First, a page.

Tuesday, 3 May 2016

Dialysis device developed by Imperial College team a step closer to patients

A project to develop technology that could improve outcomes for people with kidney disease received a boost, following a £1 million grant.

More than 2.5 million people worldwide have kidney conditions that require their blood to be routinely filtered by a dialysis machine. Most patients undergo a surgical procedure to prepare their veins for coping with the filtration process. This involves a surgeon creating a connection in the arm, called a fistula, between an artery and a vein, which is then connected to a dialysis machine. Although they are the gold standard in medical care, fistulas are unreliable, often blocking up and requiring repeated costly repair operations. In the US alone, $US 4.6 billion is spent annually to treat failing fistulas.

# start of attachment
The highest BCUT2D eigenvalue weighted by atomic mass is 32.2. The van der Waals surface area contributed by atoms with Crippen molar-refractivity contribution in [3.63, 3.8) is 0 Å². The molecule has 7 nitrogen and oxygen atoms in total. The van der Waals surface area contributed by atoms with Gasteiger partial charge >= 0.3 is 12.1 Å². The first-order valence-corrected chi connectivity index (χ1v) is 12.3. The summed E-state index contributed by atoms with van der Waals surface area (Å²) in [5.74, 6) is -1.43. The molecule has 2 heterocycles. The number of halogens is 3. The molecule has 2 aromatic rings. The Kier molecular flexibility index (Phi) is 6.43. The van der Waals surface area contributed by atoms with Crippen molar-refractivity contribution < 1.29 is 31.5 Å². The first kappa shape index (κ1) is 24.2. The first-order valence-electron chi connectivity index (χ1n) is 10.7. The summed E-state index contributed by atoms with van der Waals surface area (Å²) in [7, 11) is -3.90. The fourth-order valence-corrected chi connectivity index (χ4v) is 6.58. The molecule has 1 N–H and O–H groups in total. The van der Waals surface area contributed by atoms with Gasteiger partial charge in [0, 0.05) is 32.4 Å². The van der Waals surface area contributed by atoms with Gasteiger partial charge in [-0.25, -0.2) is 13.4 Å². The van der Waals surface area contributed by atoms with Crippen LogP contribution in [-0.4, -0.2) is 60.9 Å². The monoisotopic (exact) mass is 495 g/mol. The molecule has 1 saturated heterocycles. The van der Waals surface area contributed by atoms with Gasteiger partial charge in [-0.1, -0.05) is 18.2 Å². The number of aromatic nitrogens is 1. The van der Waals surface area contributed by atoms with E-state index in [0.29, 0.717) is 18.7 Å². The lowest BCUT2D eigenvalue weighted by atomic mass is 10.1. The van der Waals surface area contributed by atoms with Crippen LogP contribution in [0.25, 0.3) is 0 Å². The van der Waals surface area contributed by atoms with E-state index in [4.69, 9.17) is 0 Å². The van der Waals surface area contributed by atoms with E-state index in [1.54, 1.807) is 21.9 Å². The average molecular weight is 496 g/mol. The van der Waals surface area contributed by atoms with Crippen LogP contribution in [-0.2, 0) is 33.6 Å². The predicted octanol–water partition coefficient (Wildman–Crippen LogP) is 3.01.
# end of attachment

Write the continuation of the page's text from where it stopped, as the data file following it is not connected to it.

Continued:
ePATH system is more intuitive and less invasive for patients

Now researchers from Imperial College London are developing the first minimally invasive procedure that uses a synthetic tube, called a stent graft, to form the fistula for dialysis. The team have also developed the prototype technology for inserting the stent graft between a patient’s artery and vein with precision and accuracy.

The device is called an Electronic Percutaneous Anastomosis Technology for Haemodialysis or ePATH. The researchers have received the £1 million funding from the NHS National Institute for Health Research to further develop the system and take it through patient trials.

The device enables a stent to be deployed inside the arm

To read more about this research, read the Imperial College article